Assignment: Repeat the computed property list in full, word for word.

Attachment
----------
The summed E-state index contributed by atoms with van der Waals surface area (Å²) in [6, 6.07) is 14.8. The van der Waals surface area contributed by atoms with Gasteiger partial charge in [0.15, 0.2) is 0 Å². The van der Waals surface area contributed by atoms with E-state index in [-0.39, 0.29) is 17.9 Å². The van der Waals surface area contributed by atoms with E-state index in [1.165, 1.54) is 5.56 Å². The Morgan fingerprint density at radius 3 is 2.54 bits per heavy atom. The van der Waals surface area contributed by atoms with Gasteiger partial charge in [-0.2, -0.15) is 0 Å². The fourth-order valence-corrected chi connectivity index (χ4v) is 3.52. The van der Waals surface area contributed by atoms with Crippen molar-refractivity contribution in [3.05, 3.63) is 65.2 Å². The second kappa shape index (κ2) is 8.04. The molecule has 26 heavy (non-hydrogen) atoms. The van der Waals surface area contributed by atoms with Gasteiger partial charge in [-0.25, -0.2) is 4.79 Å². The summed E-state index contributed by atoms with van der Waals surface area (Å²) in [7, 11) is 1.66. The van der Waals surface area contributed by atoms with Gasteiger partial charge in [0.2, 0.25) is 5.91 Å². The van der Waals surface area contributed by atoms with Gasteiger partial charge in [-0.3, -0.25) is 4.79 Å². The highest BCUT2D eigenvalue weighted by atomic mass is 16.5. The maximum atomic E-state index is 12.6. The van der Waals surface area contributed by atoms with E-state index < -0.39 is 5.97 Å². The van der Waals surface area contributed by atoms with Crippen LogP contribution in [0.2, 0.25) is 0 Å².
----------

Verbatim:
The summed E-state index contributed by atoms with van der Waals surface area (Å²) in [6, 6.07) is 14.8. The van der Waals surface area contributed by atoms with Gasteiger partial charge in [0.15, 0.2) is 0 Å². The van der Waals surface area contributed by atoms with E-state index in [-0.39, 0.29) is 17.9 Å². The van der Waals surface area contributed by atoms with E-state index in [1.165, 1.54) is 5.56 Å². The Morgan fingerprint density at radius 3 is 2.54 bits per heavy atom. The van der Waals surface area contributed by atoms with Gasteiger partial charge in [-0.2, -0.15) is 0 Å². The fourth-order valence-corrected chi connectivity index (χ4v) is 3.52. The van der Waals surface area contributed by atoms with Crippen molar-refractivity contribution in [3.05, 3.63) is 65.2 Å². The second kappa shape index (κ2) is 8.04. The molecule has 26 heavy (non-hydrogen) atoms. The van der Waals surface area contributed by atoms with Gasteiger partial charge in [-0.25, -0.2) is 4.79 Å². The summed E-state index contributed by atoms with van der Waals surface area (Å²) in [7, 11) is 1.66. The van der Waals surface area contributed by atoms with Gasteiger partial charge in [0.2, 0.25) is 5.91 Å². The van der Waals surface area contributed by atoms with Gasteiger partial charge in [-0.3, -0.25) is 4.79 Å². The highest BCUT2D eigenvalue weighted by atomic mass is 16.5. The maximum atomic E-state index is 12.6. The van der Waals surface area contributed by atoms with E-state index < -0.39 is 5.97 Å². The van der Waals surface area contributed by atoms with Crippen LogP contribution in [0.2, 0.25) is 0 Å².